After September 22nd, 2017, Kenya sank into a deeper political quagmire. This quagmire affected the economic situation of the country. Within a span of 3 weeks, the International Monetary Fund revised Kenya’s projected economic growth downwards twice.
The thirty five (35) days from September 23rd to October 27th 2017 make an interesting period. The opposition led by its forward-thinking leader Raila Odinga escalated street protests across the country. Their grievances centered on the need to overhaul the Independent Electoral and Boundaries Commission. In Kenya’s history, Raila is one of the leading forces behind its democratization process.
Their argument carried merit in that the IEBC bungled the August 8th 2017 elections. How then, was the same IEBC in its same constitution to be trusted to manage fresh elections? Keep in mind that the fresh elections were being held within a rather tight frame of 60 days.
In the same time-span, incumbent reactionary president Uhuru Kenyatta hurriedly pushed an elections law amendment bill through parliament. This was largely a reactionary move from the president. It was seen as his answer to the opposition’s street demonstrations. At least his Jubilee party had the majority numbers in parliament to ride roughshod and mutilate the constitution as they wished. Despite the rush, the bill would end up sitting on the president’s desk for his perusal. Why the rush then to pass it through the two houses of Kenya’s parliament?
African governments are accursed to make the mistakes of their predecessors. It is as if leaders in Africa have no access to neither distant nor the recent history of their countries. The government of Kenya resorted to violence and brutality to try and stop the opposition-led street demonstrations. A number of protesters died, prompting the Kenya National Human Rights watchdog to come out barking. Acting Security Minister Fred Matiang’i went as far as banning protests!
The Kenyan High Court quashed the ban alongside issuing a block to the arrest of NASA CEO Norman Magaya. Government then resorted to harassment of opposition key players. Their target this time would not be Hassan Joho, but Jimmy Wanjigi. Wanjigi was the main financier of the Opposition NASA’s campaigns. The police raided a number of his residences. They found in some of the residences guns and ammunition for the said guns. Wanjigi however had licenses for the firearms and the accompanying ammunition.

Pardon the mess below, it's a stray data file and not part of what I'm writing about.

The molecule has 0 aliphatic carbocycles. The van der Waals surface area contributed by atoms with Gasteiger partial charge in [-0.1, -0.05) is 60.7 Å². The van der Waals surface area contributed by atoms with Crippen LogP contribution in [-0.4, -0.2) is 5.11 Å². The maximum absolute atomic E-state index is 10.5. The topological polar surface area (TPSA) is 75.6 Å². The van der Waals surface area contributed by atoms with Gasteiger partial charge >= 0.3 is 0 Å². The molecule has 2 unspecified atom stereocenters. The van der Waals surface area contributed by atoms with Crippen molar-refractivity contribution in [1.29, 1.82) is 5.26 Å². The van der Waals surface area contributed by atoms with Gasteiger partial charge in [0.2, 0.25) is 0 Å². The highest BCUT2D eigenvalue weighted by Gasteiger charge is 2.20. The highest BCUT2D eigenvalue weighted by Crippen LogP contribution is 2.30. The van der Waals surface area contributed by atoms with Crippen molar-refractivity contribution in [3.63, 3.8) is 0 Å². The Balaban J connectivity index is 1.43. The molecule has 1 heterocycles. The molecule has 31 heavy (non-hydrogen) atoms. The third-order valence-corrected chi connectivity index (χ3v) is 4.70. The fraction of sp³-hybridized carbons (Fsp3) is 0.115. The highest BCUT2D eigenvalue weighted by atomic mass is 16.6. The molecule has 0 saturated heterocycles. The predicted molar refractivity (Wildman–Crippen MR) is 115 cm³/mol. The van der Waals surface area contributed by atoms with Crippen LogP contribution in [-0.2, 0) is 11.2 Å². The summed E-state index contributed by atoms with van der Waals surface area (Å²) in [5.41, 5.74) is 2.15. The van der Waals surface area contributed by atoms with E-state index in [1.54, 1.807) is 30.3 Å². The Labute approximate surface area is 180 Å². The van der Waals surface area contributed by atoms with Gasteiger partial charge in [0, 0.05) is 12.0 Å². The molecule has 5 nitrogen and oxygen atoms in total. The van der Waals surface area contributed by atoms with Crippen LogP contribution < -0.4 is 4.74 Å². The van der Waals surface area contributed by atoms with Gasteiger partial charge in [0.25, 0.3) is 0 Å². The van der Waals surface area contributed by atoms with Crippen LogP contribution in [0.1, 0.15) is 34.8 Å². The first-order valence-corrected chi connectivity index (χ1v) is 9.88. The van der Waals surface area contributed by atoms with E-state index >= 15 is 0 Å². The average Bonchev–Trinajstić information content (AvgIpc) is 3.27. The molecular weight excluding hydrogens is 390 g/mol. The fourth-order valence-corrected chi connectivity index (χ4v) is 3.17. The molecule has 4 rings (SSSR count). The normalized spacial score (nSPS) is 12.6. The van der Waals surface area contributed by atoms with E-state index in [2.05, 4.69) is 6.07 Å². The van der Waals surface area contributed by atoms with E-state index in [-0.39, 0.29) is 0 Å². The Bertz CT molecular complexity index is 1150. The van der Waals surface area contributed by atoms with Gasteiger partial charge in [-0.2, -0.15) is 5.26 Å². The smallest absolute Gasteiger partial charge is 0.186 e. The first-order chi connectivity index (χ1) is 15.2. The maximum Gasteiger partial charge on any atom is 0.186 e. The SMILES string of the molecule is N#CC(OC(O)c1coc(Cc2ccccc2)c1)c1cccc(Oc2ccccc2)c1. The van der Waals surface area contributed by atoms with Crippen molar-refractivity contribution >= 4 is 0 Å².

Then two resignations happened within the IEBC. First, it was Praxedes Tororey. Praxedes was the IEBC legal affairs leader. She resigned soon after the IEBC was found by the Supreme Court to have bungled the August 8th elections. While her resignation went quite unnoticed, the one that followed her sent ripples through the fragile country.
In the morning hours of Wednesday October 18, 2017, Madam Roselyn Akombe (Phd) resigned. She was in Qatar to inspect printing of ballot papers. Akombe did not fly back to Kenya after finishing her job. She instead flew to the USA and sent a resignation letter from there. This was 9 days to the October 26th Elections!
Akombe was an IEBC commissioner. Her resignation is in the context that it is not easy to replace IEBC commissioners. She cited unpreparedness of the IEBC to carry out fresh elections. Of concern to her too was the prevailing relatively violent and highly charged political climate. She was not ready to be part of a commission that would either mess up the elections again, or conduct them in an environment not suitable for elections at all. If the IEBC leaks commissioners days to elections, how will it hold the said elections?
Kenyans had more questions than answers. The more they found out, the less they knew. It was gradually dawning on them that whatever happened on 26th would not be an elections as they anticipated. The constitution had not foreseen a situation where 60 days could elapse before fresh elections are held after an election is nullified. The economy was slowly grinding to a halt due to the prevailing political instability. People were holding onto money and were not very willing to spend it. They were only buying basic necessities. Interestingly though, remittances into Kenya from the diaspora grew by a significant volume. Kenyans outside Kenya were sending more to their countrymen, maybe to help them get through the hard times.
Update: 26th October came. The IEBC tried their best to run an election in Kenya but they failed terribly. Apart from failure to deliver election materials to some parts of the country, accusations of manipulating numbers resurfaced. Simply put, the numbers did not add up. Why was the IEBC in a hurry to conduct and elections they did not have faith in. The turn out for the elections was between 30 and 40 percent of all registered voters. It appeared that a majority of Kenyan adults knew the election would not help in getting them a step forward. A few flare-ups of violence were noted in the country during, and immediately after the elections. The police continued killing protesters.
Raila, the master magician and survivor in Kenyan politics pulled a move from his box of tricks. A resistance movement called NRM was quickly founded. This was arguably going to be the guerrilla wing of NASA. The diplomatic / academic wing was called the Peoples Assembly. How they are going to run and operate still remains a puzzle. However, one card that Raila always plays was on the table; protests, demonstrations and more protests. He revealed a second card; economic boycott, though it in not very effective so far – as at the time of writing.
A few days later, Uhuru Kenyatta was declared winner of the contest. He still looked uncertain of his next step. The country was still divided into three groups, with no solution at hand.